Wow things sure change once you cross the Red Sea and the Gulf of Aqaba. At least here in Aqaba. Wedged between Israel to the west and Saudi Arabia to the south, Aqaba reminds me more of an up-market beach resort destination than any of the preconceived notions of what an Arabic country bordering Syria an Saudi Arabia might look like.
With a polished McDonalds on the water, a tony yacht club, outdoor shopping malls and resort hotels, Jordan’s answer to Eilat in israel is right here — though much more reserved and compact. And perhaps that’s its allure. I’m told that just up the road in Israel and the northern beaches of the Gulf, Eilat sports nearly 20,000 five star hotel rooms. While in Aqaba there are about 500. But like all alluring destinations this too will change.
For me Aqaba represents an opportunity to brush up on my Arabic, find a map of the Middle East and map out my next routes and destinations. Finding a map turned out to be almost impossible. There are no shortage of bookstores (called libraries here) but save the typical tourist guide books, most offerings are in Arabic. And maps? Who needs them? Tourists are either on highly managed and multi-itinerary driven guided package tours, backpackers on the same itinerary only in lower cost transportation accommodation or are locals who don’t need maps.
The Gulf of Aqaba doesn’t feel like an Arabic town other than the language and the fashion of those non-tourists that work and play here.
Doc is secure at a local budget hotel.
Lawrence of Arabia cruised from the Jordan River to Aqaba to defeat the turks in July 1917. Here in 2008 I enjoy Jordanese wine while the sunsets on the Gulf of Aqaba — Wine of The Holy Land.
Yes. In the Middle East and only a dozen or so kilometers from the Saudi Arabia border.
There are two primary routes heading northeast toward the legendary historic enclave of Petra and Wadi Musa – the King’s Highway through the desert and another along the Dead Sea. The Dead Sea route probably gets you to Petra the quickest, though I’m unsure of the condition of this old road. And the King’s Highway, which feels like a great multilane scenic byway in the West. Because I wanted to spend some time in Wadi Rum, I chose the King’s Highway. I’d then head eastward toward Petra before making my way across the border in to Israel.
Not that I was starved for more desert scenery, but Wadi Rum is spectacular and in a short span of 20-30 miles it will deliver nearly every cliche of an Arabic desert scene and then some. And it’s not cliché — it’s the real thing. Beduins roaming seemingly the harshest conditions none to man on caravans of camels. Towering crimson colored mountains from a sea of ochre or butterscotch colored stand providing a striking contrast and scenes that beg contemplation or meditation.
It was here that I met two Slovenian motorcyclists and their wives — on a two to three week ride from their homeland to Jordan and the Gulf of Aqaba and back. Now if you live in Slovenia you’ve got quite a few options for great motorcycle riding. You could simply head to Spain via Austria, Italy and France crossing the Alps and the Pyrenees along the adventure. Or, you could cruise through Greece, Bulgaria, Turkey, Syrian and into Jordan to the Gulf of Aqaba. Probably equal distances, but one offers a journey deep into the lands where Lawrence of Arabia wandered and ultimately created. For if not for Winston Churchill and T.E. Lawrence, the Middle East might have quite a different makeup than we see today. And therein may be some contributory faults to problems that haunt this region today, though to be fair, these problems are several millennia old.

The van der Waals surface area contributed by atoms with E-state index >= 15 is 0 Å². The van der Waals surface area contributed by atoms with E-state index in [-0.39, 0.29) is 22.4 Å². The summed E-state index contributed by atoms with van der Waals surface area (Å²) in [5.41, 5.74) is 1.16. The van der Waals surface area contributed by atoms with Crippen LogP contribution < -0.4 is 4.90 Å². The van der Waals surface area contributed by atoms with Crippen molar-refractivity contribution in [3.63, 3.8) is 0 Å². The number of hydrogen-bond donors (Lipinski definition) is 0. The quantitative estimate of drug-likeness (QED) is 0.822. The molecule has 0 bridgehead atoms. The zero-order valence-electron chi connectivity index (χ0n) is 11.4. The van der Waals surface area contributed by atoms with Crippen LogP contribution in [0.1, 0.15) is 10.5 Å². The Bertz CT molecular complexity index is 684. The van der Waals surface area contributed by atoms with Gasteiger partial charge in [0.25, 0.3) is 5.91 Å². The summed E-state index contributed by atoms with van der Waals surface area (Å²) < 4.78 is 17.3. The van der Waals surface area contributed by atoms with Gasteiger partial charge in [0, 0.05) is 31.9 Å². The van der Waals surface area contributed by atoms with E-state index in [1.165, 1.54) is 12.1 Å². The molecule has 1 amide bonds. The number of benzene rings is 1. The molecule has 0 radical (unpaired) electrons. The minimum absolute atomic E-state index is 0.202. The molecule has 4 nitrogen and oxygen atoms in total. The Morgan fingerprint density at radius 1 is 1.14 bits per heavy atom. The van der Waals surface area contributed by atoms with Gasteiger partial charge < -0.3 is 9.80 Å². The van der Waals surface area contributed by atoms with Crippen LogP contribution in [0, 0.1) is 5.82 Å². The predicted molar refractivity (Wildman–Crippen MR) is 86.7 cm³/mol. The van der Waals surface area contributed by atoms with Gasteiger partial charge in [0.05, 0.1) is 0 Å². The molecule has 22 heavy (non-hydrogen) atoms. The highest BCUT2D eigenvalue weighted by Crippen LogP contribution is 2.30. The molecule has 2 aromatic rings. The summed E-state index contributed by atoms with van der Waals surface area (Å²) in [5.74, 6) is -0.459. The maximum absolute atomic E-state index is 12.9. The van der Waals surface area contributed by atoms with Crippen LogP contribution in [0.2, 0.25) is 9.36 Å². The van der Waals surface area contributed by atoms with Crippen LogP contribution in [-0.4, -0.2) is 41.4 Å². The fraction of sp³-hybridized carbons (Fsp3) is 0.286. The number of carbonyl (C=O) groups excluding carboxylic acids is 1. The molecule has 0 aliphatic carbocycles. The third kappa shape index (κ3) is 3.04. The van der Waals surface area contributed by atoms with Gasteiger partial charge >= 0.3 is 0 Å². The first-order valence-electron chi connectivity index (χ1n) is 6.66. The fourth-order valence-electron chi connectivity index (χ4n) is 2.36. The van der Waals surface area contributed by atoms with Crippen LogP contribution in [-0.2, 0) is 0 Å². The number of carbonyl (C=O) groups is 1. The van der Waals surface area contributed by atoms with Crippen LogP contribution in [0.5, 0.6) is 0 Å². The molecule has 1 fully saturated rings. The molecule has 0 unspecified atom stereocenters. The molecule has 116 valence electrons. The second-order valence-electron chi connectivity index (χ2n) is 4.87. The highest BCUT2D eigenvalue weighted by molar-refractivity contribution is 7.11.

It’s fitting to think of Lawrence as I head from here to ultimately Ankara and Istanbul in Turkey. For Lawrence and his band of unlikely guerilla arab soldiers did the impossible and defeated the Turks by ultimately capturing the Port of Aqaba on July 6, 1917. It was the legendary trek via foot and camel across this desert and through the spectacular landscapes including the inspirational Seven Pillars of Wisdom, a rock formation named by Lawrence and the title of his autobiographical book describing the amazing Arabic revolt which he led.
The history the oozes from the desert and the locales I’m soon to ride and wander is mind-boggling. For across these lands lies the ancient civilization of Mesopotamia, the paths of Moses, Jesus, Mohammed, the Persians and the Crusaders, Mamluks, Turks and T.E. Lawrence’s Arab forces — and others. It’s that the soil here has been walked on by virtually every walk of life. And that’s why still today it’s the most heated and controversial soil on our planet.
So while not only the riding is spectacular and I’m winding through roads of tar and dirt, watchings camels and Mercedes limousines I truly am passing through the pages of history.
The formations that make up Wadi Rum remind me of Utah and Northern Arizona — only more vast and remote.
Housing under construction on the outskirts of Wadi Rum.
Beduin man is more comfortable on his camel than, say, my motorcycle.
Imagine Lawrence of Arabia and his Arabic forces making their way through these lands to the Gulf of Aqaba.
Some sand and some harder packed dirt made this part of the desert easier than Sudan. Though another route is very deep sand and off limits to motorcyclists.